Embrace your unique detail.
Yes, it may be the archetypal look for puppet vampires and black-and-white monsters, but have you ever seen a real widow’s peak? Chances are, you’ve heard of this term thrown about, especially in the hair industry. Macabre references aside, a widow’s peak is, quite simply, a hairline with a V-shaped point on the forehead. In those without a widow’s peak, the hair grows straight across.
In some cases, especially in men’s receding hairlines, the temples tend to go in prematurely and leave a V shape in the middle of the forehead. However, this shape can also be present in women and children as a more acute point and not necessarily as a result of hair loss, a.k.a. a true widow’s peak. It is usually inherited, with some widow’s peaks being more noticeable than others.
The Widow’s Peak: What’s In a Name?
The term is said to date back to the 1840s. It gained its name as it’s supposed to look like the peak of a widow’s hood and was said to signify that your husband had passed away. The name still stands today (without the somber references) and with the right tricks, can be effortlessly styled around, regardless of face shape.
Styling Around a Widow’s Peak
It may be a little difficult styling a widow’s peak; a quirky hairline often means less styling options, but there are still plenty ways to mix it up depending on the desired look. The most common styling option for men with a widow’s peak is by having shorter hair on the sides and back, and keeping some volume and texture on the top of the head. To minimize the attention on the V shape itself, push the top of the hair back.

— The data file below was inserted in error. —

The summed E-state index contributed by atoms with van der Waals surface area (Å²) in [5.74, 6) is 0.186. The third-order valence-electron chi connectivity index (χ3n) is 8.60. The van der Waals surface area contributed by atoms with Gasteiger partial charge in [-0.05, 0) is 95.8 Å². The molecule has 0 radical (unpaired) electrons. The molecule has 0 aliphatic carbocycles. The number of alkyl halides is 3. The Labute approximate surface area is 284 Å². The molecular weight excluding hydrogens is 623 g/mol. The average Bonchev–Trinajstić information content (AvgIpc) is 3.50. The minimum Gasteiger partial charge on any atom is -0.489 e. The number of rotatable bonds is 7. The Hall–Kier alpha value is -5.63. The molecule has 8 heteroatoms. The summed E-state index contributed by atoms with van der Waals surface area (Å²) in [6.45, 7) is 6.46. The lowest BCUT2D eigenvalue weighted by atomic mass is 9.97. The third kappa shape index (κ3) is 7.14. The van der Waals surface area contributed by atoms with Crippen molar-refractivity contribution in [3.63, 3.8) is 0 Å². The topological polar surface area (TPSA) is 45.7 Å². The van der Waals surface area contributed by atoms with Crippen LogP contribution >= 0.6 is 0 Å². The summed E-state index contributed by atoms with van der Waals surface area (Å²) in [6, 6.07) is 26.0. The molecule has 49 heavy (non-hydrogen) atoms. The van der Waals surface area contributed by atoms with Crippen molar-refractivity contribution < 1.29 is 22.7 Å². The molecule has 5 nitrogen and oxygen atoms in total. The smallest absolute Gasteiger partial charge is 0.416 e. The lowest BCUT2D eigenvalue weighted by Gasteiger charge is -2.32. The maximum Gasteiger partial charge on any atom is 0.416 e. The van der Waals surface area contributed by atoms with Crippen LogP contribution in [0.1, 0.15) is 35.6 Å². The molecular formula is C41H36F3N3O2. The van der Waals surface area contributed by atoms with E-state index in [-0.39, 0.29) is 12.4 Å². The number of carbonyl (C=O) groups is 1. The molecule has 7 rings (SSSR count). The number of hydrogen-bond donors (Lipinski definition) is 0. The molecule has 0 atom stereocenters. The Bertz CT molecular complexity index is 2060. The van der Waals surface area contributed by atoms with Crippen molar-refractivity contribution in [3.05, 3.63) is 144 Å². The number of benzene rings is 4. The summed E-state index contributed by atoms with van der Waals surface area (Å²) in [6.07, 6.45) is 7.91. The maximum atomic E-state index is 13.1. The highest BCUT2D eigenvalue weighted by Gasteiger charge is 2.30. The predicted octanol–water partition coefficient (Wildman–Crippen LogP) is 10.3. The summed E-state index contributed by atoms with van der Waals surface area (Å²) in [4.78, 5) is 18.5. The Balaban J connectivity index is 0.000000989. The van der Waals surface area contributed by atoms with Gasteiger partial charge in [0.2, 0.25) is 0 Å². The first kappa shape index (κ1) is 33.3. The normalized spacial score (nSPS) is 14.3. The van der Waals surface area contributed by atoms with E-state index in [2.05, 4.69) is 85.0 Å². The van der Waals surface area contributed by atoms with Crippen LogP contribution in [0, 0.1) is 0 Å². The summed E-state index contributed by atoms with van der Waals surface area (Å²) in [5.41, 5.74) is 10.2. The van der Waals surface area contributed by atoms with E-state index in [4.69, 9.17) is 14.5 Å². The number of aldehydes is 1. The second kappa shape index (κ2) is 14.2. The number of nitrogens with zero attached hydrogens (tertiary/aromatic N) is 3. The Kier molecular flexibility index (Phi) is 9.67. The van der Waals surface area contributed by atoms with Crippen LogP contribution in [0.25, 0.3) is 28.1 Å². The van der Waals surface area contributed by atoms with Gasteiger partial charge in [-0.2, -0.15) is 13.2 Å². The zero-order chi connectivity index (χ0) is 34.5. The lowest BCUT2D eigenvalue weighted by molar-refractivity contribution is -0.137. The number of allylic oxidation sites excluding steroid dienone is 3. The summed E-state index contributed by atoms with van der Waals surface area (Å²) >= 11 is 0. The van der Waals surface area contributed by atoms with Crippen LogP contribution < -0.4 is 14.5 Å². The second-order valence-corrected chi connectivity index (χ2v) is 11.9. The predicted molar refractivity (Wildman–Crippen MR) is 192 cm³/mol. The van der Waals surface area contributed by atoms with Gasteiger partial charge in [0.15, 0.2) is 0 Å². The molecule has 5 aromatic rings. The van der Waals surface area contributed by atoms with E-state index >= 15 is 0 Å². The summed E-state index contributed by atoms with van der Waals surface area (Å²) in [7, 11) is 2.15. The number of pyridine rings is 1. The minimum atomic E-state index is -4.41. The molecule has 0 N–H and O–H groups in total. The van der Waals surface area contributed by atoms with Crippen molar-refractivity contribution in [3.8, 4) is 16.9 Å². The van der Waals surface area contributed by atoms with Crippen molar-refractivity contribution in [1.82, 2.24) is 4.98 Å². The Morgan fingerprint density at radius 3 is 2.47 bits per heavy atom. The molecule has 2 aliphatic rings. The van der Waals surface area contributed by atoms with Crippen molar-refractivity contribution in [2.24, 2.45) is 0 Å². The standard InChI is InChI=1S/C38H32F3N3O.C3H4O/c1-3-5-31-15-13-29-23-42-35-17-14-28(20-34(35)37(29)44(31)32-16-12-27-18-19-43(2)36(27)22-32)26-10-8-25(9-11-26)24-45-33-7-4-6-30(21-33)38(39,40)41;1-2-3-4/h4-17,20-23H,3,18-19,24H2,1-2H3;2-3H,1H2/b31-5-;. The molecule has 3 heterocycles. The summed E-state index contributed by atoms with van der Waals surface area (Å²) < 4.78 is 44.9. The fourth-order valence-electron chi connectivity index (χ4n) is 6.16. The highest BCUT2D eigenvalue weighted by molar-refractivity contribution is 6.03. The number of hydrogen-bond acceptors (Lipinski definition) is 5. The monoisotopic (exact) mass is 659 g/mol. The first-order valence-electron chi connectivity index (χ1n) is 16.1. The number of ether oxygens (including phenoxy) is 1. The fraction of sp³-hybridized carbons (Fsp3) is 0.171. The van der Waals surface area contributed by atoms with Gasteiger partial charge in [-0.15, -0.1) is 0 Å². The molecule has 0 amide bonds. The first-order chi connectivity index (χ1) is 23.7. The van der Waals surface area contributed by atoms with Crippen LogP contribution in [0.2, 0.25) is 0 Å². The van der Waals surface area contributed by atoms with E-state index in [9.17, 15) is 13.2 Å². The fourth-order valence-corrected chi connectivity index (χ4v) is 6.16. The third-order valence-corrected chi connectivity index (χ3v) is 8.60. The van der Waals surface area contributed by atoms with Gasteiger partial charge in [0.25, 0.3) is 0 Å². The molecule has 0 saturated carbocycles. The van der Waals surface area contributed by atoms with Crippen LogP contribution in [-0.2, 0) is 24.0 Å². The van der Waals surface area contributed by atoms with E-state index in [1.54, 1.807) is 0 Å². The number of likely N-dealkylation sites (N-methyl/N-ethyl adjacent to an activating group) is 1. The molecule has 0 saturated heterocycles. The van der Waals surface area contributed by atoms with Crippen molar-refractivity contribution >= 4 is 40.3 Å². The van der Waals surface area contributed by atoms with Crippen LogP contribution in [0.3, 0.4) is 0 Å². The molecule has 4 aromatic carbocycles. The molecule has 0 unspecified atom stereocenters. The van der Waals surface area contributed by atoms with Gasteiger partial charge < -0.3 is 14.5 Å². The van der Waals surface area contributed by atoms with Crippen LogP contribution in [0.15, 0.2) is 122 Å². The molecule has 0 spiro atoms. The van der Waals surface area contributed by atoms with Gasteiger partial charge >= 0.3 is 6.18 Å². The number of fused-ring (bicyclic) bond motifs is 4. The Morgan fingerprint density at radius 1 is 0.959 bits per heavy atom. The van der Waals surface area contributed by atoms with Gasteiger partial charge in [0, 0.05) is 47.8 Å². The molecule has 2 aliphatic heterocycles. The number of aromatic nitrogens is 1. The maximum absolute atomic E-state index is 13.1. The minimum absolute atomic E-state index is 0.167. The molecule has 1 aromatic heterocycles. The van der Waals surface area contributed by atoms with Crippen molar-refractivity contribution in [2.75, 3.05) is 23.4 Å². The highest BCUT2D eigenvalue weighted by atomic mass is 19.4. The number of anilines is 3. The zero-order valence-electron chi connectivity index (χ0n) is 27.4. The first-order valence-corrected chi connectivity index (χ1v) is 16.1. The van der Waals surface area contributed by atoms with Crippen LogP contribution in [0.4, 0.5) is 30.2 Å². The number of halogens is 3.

To embrace the widow’s peak, use a slicked-back style. This works particularly great for all those that have medium to thick hair on top. For this look make sure to use a firm paste (we like Dove Men+Care Sculpting Paste) to hold hair in place.
For those wanting to run with the peak and have a non-fussy style, make sure to keep the back and sides short, as well as the lengths on top of the head as in the gentleman’s square cut. For a shorter (and more hot-weather friendly version), try the buzzcut. The natural hairline will be visible, and as the hair is short it requires very little upkeep. It also suits those with a more round or oval face shape.
For women, if wanting to minimize the appearance of a widow’s peak, a fringe softens the hairline and distracts the eye from the center point. A side or zigzag part is also an effective way to camouflage a sharp central point in your forehead.
If all else fails…
Hair removal is a more extreme version of getting rid of a widow’s peak, but it’s a treatment that’s becoming more and more popular due to various celebrities having this done. Permanent hair removal can also take up to eight sessions or more to remove all the hair. And as for shaving? We think shaving the hairline is a no-go, as this might cause stubble on your forehead and most likely draw more attention.
It is common for a widow’s peak to act as a cowlick, or where a hair parting naturally grows in the opposite direction to the rest of the hair, making it very difficult for it to lie flat. The trick to combat this is to wet the hair then blowdry it in the same direction as the rest of your hair. Start with a heat protectant like Nexxus Promend Heat Protecting Mist, and finish with some anti-frizz hairspray, such as TRESemmé Keratin Smooth Frizz-Free Hold Hairspray, for hold and flyaway control.